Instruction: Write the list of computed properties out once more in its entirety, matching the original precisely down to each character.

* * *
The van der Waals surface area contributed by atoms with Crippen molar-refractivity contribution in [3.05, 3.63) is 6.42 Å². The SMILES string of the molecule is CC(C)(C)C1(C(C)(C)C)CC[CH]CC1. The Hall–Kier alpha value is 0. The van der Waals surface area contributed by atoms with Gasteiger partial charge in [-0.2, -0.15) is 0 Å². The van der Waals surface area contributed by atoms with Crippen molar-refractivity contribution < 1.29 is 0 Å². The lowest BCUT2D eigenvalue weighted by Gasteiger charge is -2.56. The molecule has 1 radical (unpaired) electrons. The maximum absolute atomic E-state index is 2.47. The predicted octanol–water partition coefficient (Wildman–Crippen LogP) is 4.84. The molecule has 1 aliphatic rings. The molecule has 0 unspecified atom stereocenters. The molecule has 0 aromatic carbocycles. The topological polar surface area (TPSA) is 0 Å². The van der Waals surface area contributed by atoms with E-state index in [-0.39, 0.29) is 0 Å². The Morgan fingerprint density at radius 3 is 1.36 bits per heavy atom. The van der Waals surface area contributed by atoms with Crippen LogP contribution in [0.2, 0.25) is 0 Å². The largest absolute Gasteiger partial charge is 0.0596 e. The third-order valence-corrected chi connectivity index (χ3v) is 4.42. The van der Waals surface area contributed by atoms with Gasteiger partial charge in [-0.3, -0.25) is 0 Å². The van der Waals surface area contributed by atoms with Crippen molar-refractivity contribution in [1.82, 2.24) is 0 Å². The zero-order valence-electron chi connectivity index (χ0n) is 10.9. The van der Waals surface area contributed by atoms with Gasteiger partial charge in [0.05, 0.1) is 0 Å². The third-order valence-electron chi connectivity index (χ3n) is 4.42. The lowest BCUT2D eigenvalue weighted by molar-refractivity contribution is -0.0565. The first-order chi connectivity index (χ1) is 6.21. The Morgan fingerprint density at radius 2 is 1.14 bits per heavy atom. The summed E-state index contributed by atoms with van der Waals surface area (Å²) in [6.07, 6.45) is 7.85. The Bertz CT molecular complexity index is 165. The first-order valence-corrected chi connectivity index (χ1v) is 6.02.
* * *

The van der Waals surface area contributed by atoms with Crippen molar-refractivity contribution in [3.05, 3.63) is 6.42 Å². The SMILES string of the molecule is CC(C)(C)C1(C(C)(C)C)CC[CH]CC1. The Hall–Kier alpha value is 0. The van der Waals surface area contributed by atoms with Gasteiger partial charge in [-0.2, -0.15) is 0 Å². The van der Waals surface area contributed by atoms with Crippen molar-refractivity contribution < 1.29 is 0 Å². The lowest BCUT2D eigenvalue weighted by Gasteiger charge is -2.56. The molecule has 1 radical (unpaired) electrons. The maximum absolute atomic E-state index is 2.47. The predicted octanol–water partition coefficient (Wildman–Crippen LogP) is 4.84. The molecule has 1 aliphatic rings. The molecule has 0 unspecified atom stereocenters. The molecule has 0 aromatic carbocycles. The topological polar surface area (TPSA) is 0 Å². The van der Waals surface area contributed by atoms with E-state index in [-0.39, 0.29) is 0 Å². The Morgan fingerprint density at radius 3 is 1.36 bits per heavy atom. The van der Waals surface area contributed by atoms with Crippen LogP contribution in [0.2, 0.25) is 0 Å². The largest absolute Gasteiger partial charge is 0.0596 e. The third-order valence-corrected chi connectivity index (χ3v) is 4.42. The van der Waals surface area contributed by atoms with Gasteiger partial charge in [-0.3, -0.25) is 0 Å². The van der Waals surface area contributed by atoms with Crippen molar-refractivity contribution in [1.82, 2.24) is 0 Å². The zero-order valence-electron chi connectivity index (χ0n) is 10.9. The van der Waals surface area contributed by atoms with Gasteiger partial charge in [0.05, 0.1) is 0 Å². The third-order valence-electron chi connectivity index (χ3n) is 4.42. The lowest BCUT2D eigenvalue weighted by molar-refractivity contribution is -0.0565. The first-order chi connectivity index (χ1) is 6.21. The Morgan fingerprint density at radius 2 is 1.14 bits per heavy atom. The summed E-state index contributed by atoms with van der Waals surface area (Å²) in [6.07, 6.45) is 7.85. The Bertz CT molecular complexity index is 165. The first-order valence-corrected chi connectivity index (χ1v) is 6.02.